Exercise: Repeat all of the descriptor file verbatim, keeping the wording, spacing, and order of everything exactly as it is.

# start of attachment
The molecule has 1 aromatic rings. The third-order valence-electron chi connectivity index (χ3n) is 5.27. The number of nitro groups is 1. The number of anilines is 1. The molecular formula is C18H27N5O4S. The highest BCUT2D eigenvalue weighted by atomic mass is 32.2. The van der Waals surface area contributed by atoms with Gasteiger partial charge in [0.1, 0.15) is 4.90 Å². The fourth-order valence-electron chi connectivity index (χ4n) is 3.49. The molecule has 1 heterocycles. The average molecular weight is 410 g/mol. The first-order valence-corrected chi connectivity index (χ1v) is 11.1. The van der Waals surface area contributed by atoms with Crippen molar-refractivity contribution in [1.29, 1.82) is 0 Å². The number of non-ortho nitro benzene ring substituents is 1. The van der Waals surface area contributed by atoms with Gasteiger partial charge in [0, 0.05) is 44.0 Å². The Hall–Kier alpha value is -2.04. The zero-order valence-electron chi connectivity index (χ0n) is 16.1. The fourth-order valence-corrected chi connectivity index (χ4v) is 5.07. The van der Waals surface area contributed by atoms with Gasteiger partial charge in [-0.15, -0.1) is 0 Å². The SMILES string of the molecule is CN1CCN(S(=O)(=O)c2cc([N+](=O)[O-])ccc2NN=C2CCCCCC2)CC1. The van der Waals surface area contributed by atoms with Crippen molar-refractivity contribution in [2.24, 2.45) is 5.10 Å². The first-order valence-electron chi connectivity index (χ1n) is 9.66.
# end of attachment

The molecule has 1 aromatic rings. The third-order valence-electron chi connectivity index (χ3n) is 5.27. The number of nitro groups is 1. The number of anilines is 1. The molecular formula is C18H27N5O4S. The highest BCUT2D eigenvalue weighted by atomic mass is 32.2. The van der Waals surface area contributed by atoms with Gasteiger partial charge in [0.1, 0.15) is 4.90 Å². The fourth-order valence-electron chi connectivity index (χ4n) is 3.49. The molecule has 1 heterocycles. The average molecular weight is 410 g/mol. The first-order valence-corrected chi connectivity index (χ1v) is 11.1. The van der Waals surface area contributed by atoms with Crippen molar-refractivity contribution in [1.29, 1.82) is 0 Å². The number of non-ortho nitro benzene ring substituents is 1. The van der Waals surface area contributed by atoms with Gasteiger partial charge in [0, 0.05) is 44.0 Å². The Hall–Kier alpha value is -2.04. The zero-order valence-electron chi connectivity index (χ0n) is 16.1. The fourth-order valence-corrected chi connectivity index (χ4v) is 5.07. The van der Waals surface area contributed by atoms with Gasteiger partial charge in [-0.15, -0.1) is 0 Å². The SMILES string of the molecule is CN1CCN(S(=O)(=O)c2cc([N+](=O)[O-])ccc2NN=C2CCCCCC2)CC1. The van der Waals surface area contributed by atoms with Crippen molar-refractivity contribution in [2.24, 2.45) is 5.10 Å². The first-order valence-electron chi connectivity index (χ1n) is 9.66.